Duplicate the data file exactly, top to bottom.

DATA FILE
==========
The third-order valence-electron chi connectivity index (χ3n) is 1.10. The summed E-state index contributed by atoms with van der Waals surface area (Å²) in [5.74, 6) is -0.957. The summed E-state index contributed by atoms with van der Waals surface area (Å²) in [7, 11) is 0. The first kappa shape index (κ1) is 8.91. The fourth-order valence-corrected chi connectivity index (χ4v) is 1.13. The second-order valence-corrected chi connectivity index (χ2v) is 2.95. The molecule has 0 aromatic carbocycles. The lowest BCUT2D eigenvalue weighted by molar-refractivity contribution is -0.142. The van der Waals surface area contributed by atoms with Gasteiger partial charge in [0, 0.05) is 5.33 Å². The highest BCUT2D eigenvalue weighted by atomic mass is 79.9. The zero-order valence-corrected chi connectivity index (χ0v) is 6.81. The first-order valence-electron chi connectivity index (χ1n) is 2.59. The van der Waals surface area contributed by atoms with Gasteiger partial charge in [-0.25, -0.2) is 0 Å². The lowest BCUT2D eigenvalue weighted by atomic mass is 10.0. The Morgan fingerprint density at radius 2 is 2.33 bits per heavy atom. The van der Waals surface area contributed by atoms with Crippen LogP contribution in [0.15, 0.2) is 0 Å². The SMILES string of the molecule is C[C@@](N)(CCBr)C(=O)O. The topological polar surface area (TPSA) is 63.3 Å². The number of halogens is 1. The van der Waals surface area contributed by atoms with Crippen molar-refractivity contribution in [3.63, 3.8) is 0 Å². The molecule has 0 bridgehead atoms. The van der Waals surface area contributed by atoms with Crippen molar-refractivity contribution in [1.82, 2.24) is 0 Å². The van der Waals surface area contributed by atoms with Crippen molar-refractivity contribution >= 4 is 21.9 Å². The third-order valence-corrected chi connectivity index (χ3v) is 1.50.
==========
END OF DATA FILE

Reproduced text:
The third-order valence-electron chi connectivity index (χ3n) is 1.10. The summed E-state index contributed by atoms with van der Waals surface area (Å²) in [5.74, 6) is -0.957. The summed E-state index contributed by atoms with van der Waals surface area (Å²) in [7, 11) is 0. The first kappa shape index (κ1) is 8.91. The fourth-order valence-corrected chi connectivity index (χ4v) is 1.13. The second-order valence-corrected chi connectivity index (χ2v) is 2.95. The molecule has 0 aromatic carbocycles. The lowest BCUT2D eigenvalue weighted by molar-refractivity contribution is -0.142. The van der Waals surface area contributed by atoms with Gasteiger partial charge in [0, 0.05) is 5.33 Å². The highest BCUT2D eigenvalue weighted by atomic mass is 79.9. The zero-order valence-corrected chi connectivity index (χ0v) is 6.81. The first-order valence-electron chi connectivity index (χ1n) is 2.59. The van der Waals surface area contributed by atoms with Gasteiger partial charge in [-0.25, -0.2) is 0 Å². The lowest BCUT2D eigenvalue weighted by atomic mass is 10.0. The Morgan fingerprint density at radius 2 is 2.33 bits per heavy atom. The van der Waals surface area contributed by atoms with Crippen LogP contribution in [0.15, 0.2) is 0 Å². The SMILES string of the molecule is C[C@@](N)(CCBr)C(=O)O. The topological polar surface area (TPSA) is 63.3 Å². The number of halogens is 1. The van der Waals surface area contributed by atoms with Crippen molar-refractivity contribution in [3.63, 3.8) is 0 Å². The molecule has 0 bridgehead atoms. The van der Waals surface area contributed by atoms with Crippen molar-refractivity contribution in [1.82, 2.24) is 0 Å². The van der Waals surface area contributed by atoms with Crippen molar-refractivity contribution >= 4 is 21.9 Å². The third-order valence-corrected chi connectivity index (χ3v) is 1.50.